A newly opened exhibition at Musée d’art moderne de la ville de Paris (The Museum of Modern Art, Paris) is dedicated to the work of Dutch artist Karel Appel (1921-2006). Titled Karel Appel: Art as Celebration! (Karel Appel: L’art est un fête), this comprehensive retrospective will be presented at the musuem from February 24, 2017 to August 20, 2017. The exhibition comes thanks to a donation of twenty-one paintings and sculptures by the Karel Appel Foundation and further features a wide array of Appel’s works that bear witness to nearly sixty years of incessant creativity and artistic development.
Karel Appel and CoBrA
Karel Appel is considered as among the most significant Dutch artists of the second half of the 20th century. This is largely due to him being the co-founder of avant-garde group CoBrA in Paris in 1948. The group rejected the formalistic restraints on creativity and focused on the natural talent and creativity inherent in every person, drawing inspiration from art of children and mentally ill, folk art and Art Brut. Although the movement was short-lived (the group dissolved in 1951, a little more than two years after its formation), the group’s underlying principles influenced much of Karel Appel’s early work.
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The early works selected for the exhibition stand out for childlike scribbles, spontaneous bold strokes in predominantly primary colours, as well as their highly imaginative subjects and titles (such as The Crying Crocodile Tries to Catch the Sun (1958) or Hip, Hip, Hoorah (1949) on view at the exhibition). Another highlight is his seminal The Psychopathological Notebook, where he made free-form drawings on the pages of a catalogue for the International Exhibition on Psychopathological Art (1950) for the mentally-ill held at the Saint-Anne Hospital in Paris. The exhibition, which Appel visited on multiple occasions, had a lasting influence on his works.
Beyond CoBrA: Between figuration and abstraction
Appel moved to Paris in 1950 where he was discovered by Michel Tapié. Tapié included him in an exhibition and book titled Un art autre (An Art of Another Kind), an action-dominated offshoot of Informal Art that had sprung up since the late 1940s in Europe and elsewhere (Abstract Expressionism in America, Lyrical Abstraction in Europe and Gutai in Japan).
Tapié also introduced him to New York gallerist Martha Jackson, and from 1957 onwards Appel spent his time between Paris and New York. During his time in New York, Appel became friends with abstract expressionists – Sam Francis, Jackson Pollock, Willem De Kooning, Franz Kline, as well as jazz luminaries, Dizzie Gillespie, Miles Davis, Count Basie, and Sarah Vaughan. These artists partly influenced Karel Appel in a shift towards a more emotionally charged and spontaneous style of abstract painting.
In 1956, Appel described his work as “I never try to make a painting; it is a howl, it is naked, it is like a child, it is a caged tiger…My tube is like a rocket writing its own space.” An exciting inclusion at the exhibition is a video of Appel – The Reality of Karel Appel, 1961 – made by filmmaker and journalist Jan Vrijman. The video shows Appel painting the monumental Archaic Life (also on view at the show) to Musique Barbare composed by Appel himself and composer Frits Weiland. Reflective of Appel’s deeply personal ‘lose yourself’ approach to his art, we see him throw and manipulate paint with sheer abandon in a ‘performance’ that is absolutely hypnotic and powerful.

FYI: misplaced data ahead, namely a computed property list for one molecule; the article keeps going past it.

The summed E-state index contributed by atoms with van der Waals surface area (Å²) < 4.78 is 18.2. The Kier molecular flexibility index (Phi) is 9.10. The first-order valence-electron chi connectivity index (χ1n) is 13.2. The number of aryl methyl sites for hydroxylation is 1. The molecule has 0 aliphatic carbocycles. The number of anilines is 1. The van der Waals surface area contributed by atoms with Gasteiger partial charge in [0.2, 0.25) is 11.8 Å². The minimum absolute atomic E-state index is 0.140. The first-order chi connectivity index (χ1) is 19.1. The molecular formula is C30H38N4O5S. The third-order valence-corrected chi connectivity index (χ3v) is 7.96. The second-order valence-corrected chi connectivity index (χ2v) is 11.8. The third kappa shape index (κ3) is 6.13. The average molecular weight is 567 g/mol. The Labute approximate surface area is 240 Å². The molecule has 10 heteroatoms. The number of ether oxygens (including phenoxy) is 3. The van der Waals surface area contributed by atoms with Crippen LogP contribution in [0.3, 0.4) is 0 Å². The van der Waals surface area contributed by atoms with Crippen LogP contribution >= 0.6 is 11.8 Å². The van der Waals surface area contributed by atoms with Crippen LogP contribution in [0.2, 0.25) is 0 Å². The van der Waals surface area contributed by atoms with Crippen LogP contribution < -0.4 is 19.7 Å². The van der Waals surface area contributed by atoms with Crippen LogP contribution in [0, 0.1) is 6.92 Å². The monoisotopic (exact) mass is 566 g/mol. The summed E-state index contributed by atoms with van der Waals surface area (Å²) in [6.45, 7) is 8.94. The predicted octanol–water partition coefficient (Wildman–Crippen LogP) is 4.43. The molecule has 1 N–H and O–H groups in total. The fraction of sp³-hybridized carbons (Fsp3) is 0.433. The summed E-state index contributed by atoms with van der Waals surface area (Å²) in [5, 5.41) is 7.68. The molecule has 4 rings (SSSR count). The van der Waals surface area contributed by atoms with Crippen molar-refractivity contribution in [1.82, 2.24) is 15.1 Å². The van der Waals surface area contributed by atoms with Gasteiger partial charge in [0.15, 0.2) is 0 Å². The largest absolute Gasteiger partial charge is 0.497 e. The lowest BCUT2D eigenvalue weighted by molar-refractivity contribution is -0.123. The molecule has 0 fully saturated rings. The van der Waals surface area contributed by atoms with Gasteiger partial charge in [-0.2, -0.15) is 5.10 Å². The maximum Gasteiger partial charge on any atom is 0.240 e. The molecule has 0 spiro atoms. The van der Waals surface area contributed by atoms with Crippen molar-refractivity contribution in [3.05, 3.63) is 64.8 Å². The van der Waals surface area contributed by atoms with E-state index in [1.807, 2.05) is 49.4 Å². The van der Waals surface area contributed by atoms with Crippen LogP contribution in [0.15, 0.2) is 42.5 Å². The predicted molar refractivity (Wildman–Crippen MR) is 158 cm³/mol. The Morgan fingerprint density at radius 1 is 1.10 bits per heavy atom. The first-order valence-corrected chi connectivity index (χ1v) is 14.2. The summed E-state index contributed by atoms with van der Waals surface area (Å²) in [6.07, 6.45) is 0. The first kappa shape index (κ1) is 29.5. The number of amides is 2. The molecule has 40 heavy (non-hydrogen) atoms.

The latter part of the exhibition revisits the constant shifts in Appel’s subjects and style. On view are several monumental paintings, nudes and landscapes stripped down to abstraction, as well as sculptures, such as the burnt olive tree branches transformed by Appel into surreal hybrid creatures, half human, half animal. There are also some of his less overt works where we see him largely abandon his straight-from-the-tube approach and move towards a more deliberate and structured style of painting.
In the final phase of his life, Appel can be seen in a fresh stylistic exercise where he replaces his characteristic lively colour palette to further pared-down compositions. His monumental painting Nude Figure (1989) painted in shades of grey and white against an empty black background is a case in highlight. Appel also produced a series of large installations inspired by the world of theatre and carnivals. The papier maché installation of Singing Donkeys greets the visitors at the entrance to the exhibition, while another sculpture assembly made of oversized recovered toys, Falling Horse in Silent Space (2000) can be seen towards the end of the exhibition.
One of the reasons why the Musée d’art moderne retrospective shines is because it reveals the constant oscillations and developments in Appel’s six-decade long artistic career. From the furore of his early works to the stricter brushstrokes of later years and eventually, Appel’s return to spontaneous and free painting in his final years, his work remained inherently rooted in his wish to not be associated with any isms. There is a certain power to these seemingly childlike paintings, and photographs cannot do justice to the depth and force of Appel’s strokes. Our advice – go see these vicious, wild pieces!
Karel Appel: Art as Celebration! is on view at Musée d’art moderne, Paris from February 24, 2017 to August 20, 2017. More information: http://www.mam.paris.fr/
February 24, 2017 to August 20, 2017
At Musée d'art moderne
Karel Appel: Art as Celebration!
Dutch artist and co-founder of avant-garde group CoBrA, Karel Appel, is the subject of a grand retrospective at Musée d’art moderne de la ville de Paris.
Musée d'art moderne